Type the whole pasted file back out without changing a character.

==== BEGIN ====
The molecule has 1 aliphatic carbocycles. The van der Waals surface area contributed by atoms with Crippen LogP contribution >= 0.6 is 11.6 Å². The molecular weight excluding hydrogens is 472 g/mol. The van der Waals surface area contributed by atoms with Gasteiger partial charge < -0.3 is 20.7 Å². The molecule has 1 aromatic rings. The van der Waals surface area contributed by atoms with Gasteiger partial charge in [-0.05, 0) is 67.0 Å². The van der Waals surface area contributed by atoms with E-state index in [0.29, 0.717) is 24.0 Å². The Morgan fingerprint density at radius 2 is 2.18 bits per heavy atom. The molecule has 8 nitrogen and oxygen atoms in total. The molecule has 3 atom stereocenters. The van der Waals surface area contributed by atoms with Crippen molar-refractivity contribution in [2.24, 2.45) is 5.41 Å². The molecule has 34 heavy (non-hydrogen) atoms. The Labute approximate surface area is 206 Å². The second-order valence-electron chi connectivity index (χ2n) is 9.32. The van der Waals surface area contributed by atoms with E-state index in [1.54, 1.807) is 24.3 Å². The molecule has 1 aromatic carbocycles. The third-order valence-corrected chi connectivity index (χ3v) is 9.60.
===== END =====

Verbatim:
The molecule has 1 aliphatic carbocycles. The van der Waals surface area contributed by atoms with Crippen LogP contribution >= 0.6 is 11.6 Å². The molecular weight excluding hydrogens is 472 g/mol. The van der Waals surface area contributed by atoms with Gasteiger partial charge < -0.3 is 20.7 Å². The molecule has 1 aromatic rings. The van der Waals surface area contributed by atoms with Gasteiger partial charge in [-0.05, 0) is 67.0 Å². The van der Waals surface area contributed by atoms with E-state index in [0.29, 0.717) is 24.0 Å². The Morgan fingerprint density at radius 2 is 2.18 bits per heavy atom. The molecule has 8 nitrogen and oxygen atoms in total. The molecule has 3 atom stereocenters. The van der Waals surface area contributed by atoms with Crippen molar-refractivity contribution in [2.24, 2.45) is 5.41 Å². The molecule has 34 heavy (non-hydrogen) atoms. The Labute approximate surface area is 206 Å². The second-order valence-electron chi connectivity index (χ2n) is 9.32. The van der Waals surface area contributed by atoms with E-state index in [1.54, 1.807) is 24.3 Å². The molecule has 1 aromatic carbocycles. The third-order valence-corrected chi connectivity index (χ3v) is 9.60.